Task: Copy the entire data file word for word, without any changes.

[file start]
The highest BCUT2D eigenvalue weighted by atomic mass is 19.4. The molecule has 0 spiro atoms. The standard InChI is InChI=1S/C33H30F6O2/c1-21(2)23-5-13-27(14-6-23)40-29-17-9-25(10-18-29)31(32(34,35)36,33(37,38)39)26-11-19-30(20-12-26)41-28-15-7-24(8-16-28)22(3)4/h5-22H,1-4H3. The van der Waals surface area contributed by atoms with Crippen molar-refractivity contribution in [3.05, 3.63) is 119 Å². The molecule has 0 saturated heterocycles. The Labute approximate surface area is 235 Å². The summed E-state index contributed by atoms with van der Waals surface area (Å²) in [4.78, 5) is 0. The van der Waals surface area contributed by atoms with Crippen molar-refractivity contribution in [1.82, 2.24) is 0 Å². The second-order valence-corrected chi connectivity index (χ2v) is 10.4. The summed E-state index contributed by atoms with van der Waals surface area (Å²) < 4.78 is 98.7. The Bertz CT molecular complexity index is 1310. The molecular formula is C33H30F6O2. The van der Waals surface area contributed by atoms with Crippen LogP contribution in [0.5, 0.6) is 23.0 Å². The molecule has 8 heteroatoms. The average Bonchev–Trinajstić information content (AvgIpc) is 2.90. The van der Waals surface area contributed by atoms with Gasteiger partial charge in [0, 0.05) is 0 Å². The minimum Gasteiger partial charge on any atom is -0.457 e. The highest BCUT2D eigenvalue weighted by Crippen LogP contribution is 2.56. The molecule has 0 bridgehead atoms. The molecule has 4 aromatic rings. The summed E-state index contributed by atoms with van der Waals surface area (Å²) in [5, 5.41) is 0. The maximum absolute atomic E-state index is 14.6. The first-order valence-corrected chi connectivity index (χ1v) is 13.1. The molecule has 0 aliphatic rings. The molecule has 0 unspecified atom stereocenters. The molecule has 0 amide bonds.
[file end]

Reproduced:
The highest BCUT2D eigenvalue weighted by atomic mass is 19.4. The molecule has 0 spiro atoms. The standard InChI is InChI=1S/C33H30F6O2/c1-21(2)23-5-13-27(14-6-23)40-29-17-9-25(10-18-29)31(32(34,35)36,33(37,38)39)26-11-19-30(20-12-26)41-28-15-7-24(8-16-28)22(3)4/h5-22H,1-4H3. The van der Waals surface area contributed by atoms with Crippen molar-refractivity contribution in [3.05, 3.63) is 119 Å². The molecule has 0 saturated heterocycles. The Labute approximate surface area is 235 Å². The summed E-state index contributed by atoms with van der Waals surface area (Å²) in [4.78, 5) is 0. The van der Waals surface area contributed by atoms with Crippen molar-refractivity contribution in [1.82, 2.24) is 0 Å². The second-order valence-corrected chi connectivity index (χ2v) is 10.4. The summed E-state index contributed by atoms with van der Waals surface area (Å²) < 4.78 is 98.7. The Bertz CT molecular complexity index is 1310. The molecular formula is C33H30F6O2. The van der Waals surface area contributed by atoms with Crippen LogP contribution in [0.5, 0.6) is 23.0 Å². The molecule has 8 heteroatoms. The average Bonchev–Trinajstić information content (AvgIpc) is 2.90. The van der Waals surface area contributed by atoms with Gasteiger partial charge in [0, 0.05) is 0 Å². The minimum Gasteiger partial charge on any atom is -0.457 e. The highest BCUT2D eigenvalue weighted by Crippen LogP contribution is 2.56. The molecule has 0 bridgehead atoms. The molecule has 4 aromatic rings. The summed E-state index contributed by atoms with van der Waals surface area (Å²) in [5, 5.41) is 0. The maximum absolute atomic E-state index is 14.6. The first-order valence-corrected chi connectivity index (χ1v) is 13.1. The molecule has 0 aliphatic rings. The molecule has 0 unspecified atom stereocenters. The molecule has 0 amide bonds.